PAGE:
Two huiâ€”helicopters pushed northward, two thousand feet above the swamp and rice paddy domain of the Mekong Deltaâ€™s Vietcong legions, their blades beating a steady rhythm against the air. One of them, the unarmed â€œslick,â€? carried Capt. Humbert â€œRockâ€? Versace, intelligence adviser with the Military Assistance and Advisory Group at Camau. The other chopper, flying slightly to their right front, was an armed helicopter, its landing skids heavy with rocket tubes and machine guns. Their destination was a small Special Forces camp twenty-six kilometers north of the provincial capital and in the center of a Vietcong-controlled zone.
Rocky was a trimly built, twenty-six-year-old West Point graduate who had volunteered for a six-month extension after completing one year as an adviser. His slightly outthrust jaw and penetrating eyes were indications of his personality, but his close-cut, black-flecked, steel-gray hair looked as if it belonged on someone much older.
He had recently been assigned as MAAG intelligence adviser in Camau and had witnessed some hard combat as the Vietnamese units his detachment was advising stood toe to toe with the best the Vietcong had to offer. The battles were typical of that period: Vietcong nighttime assaults; chance daylight encounters with an elusive enemy and the seeming impossibility of pinning him down; bloody ambushes; lack of adequate air support and artillery even though our pilots were flying the wings off of the available T-28â€™s, the frustration that went with the â€œold warâ€? before the arrival of jets, artillery support, and American Combat units. This was the war known to the American advisers, to the isolated U.S. Special Forces detachments in their efforts to combat the Vietcong in their own territory. This was Vietnam, 1963.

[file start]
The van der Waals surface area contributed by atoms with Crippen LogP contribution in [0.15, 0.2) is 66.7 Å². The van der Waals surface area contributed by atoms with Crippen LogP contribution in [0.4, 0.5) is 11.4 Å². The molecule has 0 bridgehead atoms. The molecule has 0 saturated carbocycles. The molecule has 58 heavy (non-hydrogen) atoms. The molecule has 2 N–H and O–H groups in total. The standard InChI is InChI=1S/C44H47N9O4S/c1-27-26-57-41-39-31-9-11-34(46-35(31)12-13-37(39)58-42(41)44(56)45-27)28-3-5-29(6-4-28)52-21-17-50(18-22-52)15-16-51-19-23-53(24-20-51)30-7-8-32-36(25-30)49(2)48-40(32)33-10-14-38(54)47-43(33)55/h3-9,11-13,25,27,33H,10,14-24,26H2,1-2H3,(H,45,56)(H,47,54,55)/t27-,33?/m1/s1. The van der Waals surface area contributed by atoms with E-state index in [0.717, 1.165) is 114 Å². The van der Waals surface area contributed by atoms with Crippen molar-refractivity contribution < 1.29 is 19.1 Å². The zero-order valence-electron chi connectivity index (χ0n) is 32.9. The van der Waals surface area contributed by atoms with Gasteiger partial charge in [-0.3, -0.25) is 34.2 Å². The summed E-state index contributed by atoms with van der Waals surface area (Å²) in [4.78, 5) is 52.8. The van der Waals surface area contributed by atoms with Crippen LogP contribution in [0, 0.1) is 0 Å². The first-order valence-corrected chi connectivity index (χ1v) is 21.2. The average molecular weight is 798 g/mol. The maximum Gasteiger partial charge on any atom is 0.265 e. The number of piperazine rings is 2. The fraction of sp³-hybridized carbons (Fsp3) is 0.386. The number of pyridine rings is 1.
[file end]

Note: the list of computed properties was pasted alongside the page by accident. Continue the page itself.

Small groups of huts, clustered along canal banks bordered by coconut palms and banana trees, passed below the open doors of the choppers. The countryside was deceptively peaceful. To shatter the illusion all one had to do was drop down into range of the weapons which were, no doubt, pointed skyward at that very moment, hidden by the foliage of the trees. Farmers worked thigh-deep in water, tending their rice paddies, their conical hats reflecting the sunlight. Water buffalo wallowed in the mud, oblivious to all around them. A graceful â€œspirit birdâ€? hung motionless in the sky, â€œsuspended high in a rising air thermal,â€? its lonely world undisturbed by the passing helicopters.
Ahead, now visible at the intersection of two larger canals, was Versaceâ€™s destination, Tan Phu. A streamer of green smoke billowed up from the landing zone, a small rectangular area cleared for chopper landing. At Tan Phu there was only one way in or outâ€”by chopperâ€”and it wasnâ€™t safe that way either. The terrain one kilometer away from camp for 360 degrees belonged to Charlie. It was an isolated fortress manned by an American Special Forces A-Detachment, their Vietnamese Special Forces (LLDB) counterpart team, and four companiesâ€”about 380 men on an average dayâ€”of the Civilian Irregular Defense Group. These were the Vietnamese and Cambodians from that area who had been recruited, equipped, and trained to resist the Vietcong in their home villages. It was a lonely spot for the Americans.
The armed Huey made its first pass over the camp, a cluster of brown thatched huts surrounded by a mud wall, narrow moat, and several distinct barbed wire barriers. Large machine-gun bunkers on the corners and scattered rifle positions along the wall marred the otherwise smooth rectangular layout of the campâ€™s main defense. Mortar positions within the perimeter, a watchtower, a masonry and tile dispensary, and a large concrete cube completed the major interior parts of this barrier to complete Vietcong domination of the area.
The large concrete structure was being used as an ammunition bunker now that it had been strengthened and sandbagged. It was the only survivor of a militia post that had been overrun by the VC in 1962. The last of the soldiers then manning the post had been trapped inside the building as they made a final stand. The Vietcong had jammed the muzzles of their weapons into the firing ports and riddled the inside of the building, then hurled grenades into the ports and wiped out the remaining defenders. The inside walls of the building still bore the scars of that last stand.